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Georgian House 

Atlanta, Georgia


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Georgian House 


When this now charming house was built, the detailing in our plans was not followed, so, for a number of years every time we would pass the house we would shake our heads and think, “what a nice looking house it might have been!”  Our opportunity to see our “original vision” came to fruition when new owners agreed that, although they liked the general floor plan of the house, there was “just something about the exterior” that wasn’t right. Naturally, that lead to a re-examination of how the present rooms were being used. The owners encourage their design team to point out and discuss all the flaws and weaknesses of the existing house and were very receptive to changes.  Now, not only were we able to return to the original plans to correct the awkward elements of the exterior ( windows that were the wrong size; shutters that didn’t correctly close the windows they flanked, cheap doors,  just to name a few of the problems) but we were allowed to re-grade the front yard so that some of the best elements of the original plan could finally be executed.  Working with Graham Pittman, landscape architect, extraordinaire, we devised a simple grading plan that allowed a more graceful driveway as well as a most convenient and attractive secondary entrance and mud room to be built.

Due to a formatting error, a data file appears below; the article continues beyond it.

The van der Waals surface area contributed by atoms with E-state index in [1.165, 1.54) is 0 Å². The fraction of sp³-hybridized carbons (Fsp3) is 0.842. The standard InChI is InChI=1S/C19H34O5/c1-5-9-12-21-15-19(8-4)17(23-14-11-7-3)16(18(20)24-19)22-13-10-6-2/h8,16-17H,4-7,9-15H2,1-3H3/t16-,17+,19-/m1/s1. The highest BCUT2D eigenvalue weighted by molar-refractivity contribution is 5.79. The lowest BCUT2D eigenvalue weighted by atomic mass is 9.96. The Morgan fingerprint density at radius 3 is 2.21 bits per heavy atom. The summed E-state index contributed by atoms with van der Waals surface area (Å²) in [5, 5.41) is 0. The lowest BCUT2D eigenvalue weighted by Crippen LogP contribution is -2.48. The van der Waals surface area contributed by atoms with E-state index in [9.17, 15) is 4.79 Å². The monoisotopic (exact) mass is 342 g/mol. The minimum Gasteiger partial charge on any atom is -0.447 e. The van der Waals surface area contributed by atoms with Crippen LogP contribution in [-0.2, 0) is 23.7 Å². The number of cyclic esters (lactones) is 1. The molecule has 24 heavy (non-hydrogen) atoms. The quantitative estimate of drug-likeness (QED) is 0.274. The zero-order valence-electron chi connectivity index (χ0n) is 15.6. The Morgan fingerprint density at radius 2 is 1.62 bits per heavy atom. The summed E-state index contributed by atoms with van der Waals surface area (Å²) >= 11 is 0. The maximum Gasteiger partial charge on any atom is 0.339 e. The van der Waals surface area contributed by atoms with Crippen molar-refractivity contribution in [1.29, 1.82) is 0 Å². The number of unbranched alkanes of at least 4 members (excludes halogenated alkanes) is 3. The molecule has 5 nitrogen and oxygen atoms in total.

The house was given much-needed covering over the previously unprotected front entrance with the addition of a substantial and inviting front portico.  New, good quality windows and doors were added throughout the house, along with properly worked-out trim and detailing.

Musso and Associates, Interior Designers, adeptly collaborated with us to blend, seamlessly, the slightly differing tastes of the owners: she tended towards contemporary design, he towards traditional. The results were, happily, beyond the expectations of the owners! They, their young daughter and the family dog were all pleased! Unusual features included a mid-wall fireplace in the kitchen and 18-foot-long folding glass doors that, when in the fully open position, made one room out of the family room and the new screened porch beyond. A large television electrically rose from its concealed place in the floor, between the family room and the porch, and rotated 360 degrees. Thus, no agonizing over which wall to sacrifice to the TV, as well as allowing the television to be viewed from either room.  The addition of steel doors and windows on an adjacent wall in the family room made the new open loggia and swimming pool appear beautifully integrated with the interior spaces. The owners promise that a new pool house is next on the list!

Interiors by Musso Design Group

Photos by Lauren Rubinstein 

Featured in Atlanta Homes Magazine 

and Bridge For Design Magazine 

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